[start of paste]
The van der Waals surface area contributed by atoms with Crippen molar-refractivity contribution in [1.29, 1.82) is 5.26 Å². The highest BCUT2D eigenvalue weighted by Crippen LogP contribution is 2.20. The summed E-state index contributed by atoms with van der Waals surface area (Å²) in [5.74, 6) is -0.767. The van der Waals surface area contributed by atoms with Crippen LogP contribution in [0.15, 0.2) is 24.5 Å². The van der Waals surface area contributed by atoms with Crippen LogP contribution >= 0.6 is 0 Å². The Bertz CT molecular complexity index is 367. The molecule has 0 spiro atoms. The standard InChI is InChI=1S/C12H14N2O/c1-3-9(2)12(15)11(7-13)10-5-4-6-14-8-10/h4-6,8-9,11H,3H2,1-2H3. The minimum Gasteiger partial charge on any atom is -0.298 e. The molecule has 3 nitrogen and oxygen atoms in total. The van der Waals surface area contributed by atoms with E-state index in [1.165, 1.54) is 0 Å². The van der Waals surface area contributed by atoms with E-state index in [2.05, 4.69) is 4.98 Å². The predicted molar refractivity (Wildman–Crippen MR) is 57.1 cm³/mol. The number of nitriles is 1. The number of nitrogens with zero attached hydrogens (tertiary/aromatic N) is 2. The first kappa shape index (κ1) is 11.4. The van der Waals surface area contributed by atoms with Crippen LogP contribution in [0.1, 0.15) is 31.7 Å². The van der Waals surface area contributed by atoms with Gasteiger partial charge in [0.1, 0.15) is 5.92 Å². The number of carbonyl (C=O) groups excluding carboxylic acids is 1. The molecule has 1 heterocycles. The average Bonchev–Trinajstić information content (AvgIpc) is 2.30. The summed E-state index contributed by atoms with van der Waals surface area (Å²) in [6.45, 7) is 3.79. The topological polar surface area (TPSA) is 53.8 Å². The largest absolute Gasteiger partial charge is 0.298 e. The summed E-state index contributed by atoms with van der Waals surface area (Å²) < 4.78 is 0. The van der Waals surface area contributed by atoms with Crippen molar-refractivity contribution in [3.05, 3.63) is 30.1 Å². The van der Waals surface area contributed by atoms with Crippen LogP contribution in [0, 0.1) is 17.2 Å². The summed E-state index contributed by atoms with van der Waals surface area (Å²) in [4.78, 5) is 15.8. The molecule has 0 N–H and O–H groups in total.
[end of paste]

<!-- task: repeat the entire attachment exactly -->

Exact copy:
The van der Waals surface area contributed by atoms with Crippen molar-refractivity contribution in [1.29, 1.82) is 5.26 Å². The highest BCUT2D eigenvalue weighted by Crippen LogP contribution is 2.20. The summed E-state index contributed by atoms with van der Waals surface area (Å²) in [5.74, 6) is -0.767. The van der Waals surface area contributed by atoms with Crippen LogP contribution in [0.15, 0.2) is 24.5 Å². The van der Waals surface area contributed by atoms with Crippen LogP contribution >= 0.6 is 0 Å². The Bertz CT molecular complexity index is 367. The molecule has 0 spiro atoms. The standard InChI is InChI=1S/C12H14N2O/c1-3-9(2)12(15)11(7-13)10-5-4-6-14-8-10/h4-6,8-9,11H,3H2,1-2H3. The minimum Gasteiger partial charge on any atom is -0.298 e. The molecule has 3 nitrogen and oxygen atoms in total. The van der Waals surface area contributed by atoms with E-state index in [1.165, 1.54) is 0 Å². The van der Waals surface area contributed by atoms with E-state index in [2.05, 4.69) is 4.98 Å². The predicted molar refractivity (Wildman–Crippen MR) is 57.1 cm³/mol. The number of nitriles is 1. The number of nitrogens with zero attached hydrogens (tertiary/aromatic N) is 2. The first kappa shape index (κ1) is 11.4. The van der Waals surface area contributed by atoms with Crippen LogP contribution in [0.1, 0.15) is 31.7 Å². The van der Waals surface area contributed by atoms with Gasteiger partial charge in [0.1, 0.15) is 5.92 Å². The number of carbonyl (C=O) groups excluding carboxylic acids is 1. The molecule has 1 heterocycles. The average Bonchev–Trinajstić information content (AvgIpc) is 2.30. The summed E-state index contributed by atoms with van der Waals surface area (Å²) in [6.45, 7) is 3.79. The topological polar surface area (TPSA) is 53.8 Å². The largest absolute Gasteiger partial charge is 0.298 e. The summed E-state index contributed by atoms with van der Waals surface area (Å²) < 4.78 is 0. The van der Waals surface area contributed by atoms with Crippen molar-refractivity contribution in [3.05, 3.63) is 30.1 Å². The van der Waals surface area contributed by atoms with Crippen LogP contribution in [0, 0.1) is 17.2 Å². The summed E-state index contributed by atoms with van der Waals surface area (Å²) in [4.78, 5) is 15.8. The molecule has 0 N–H and O–H groups in total.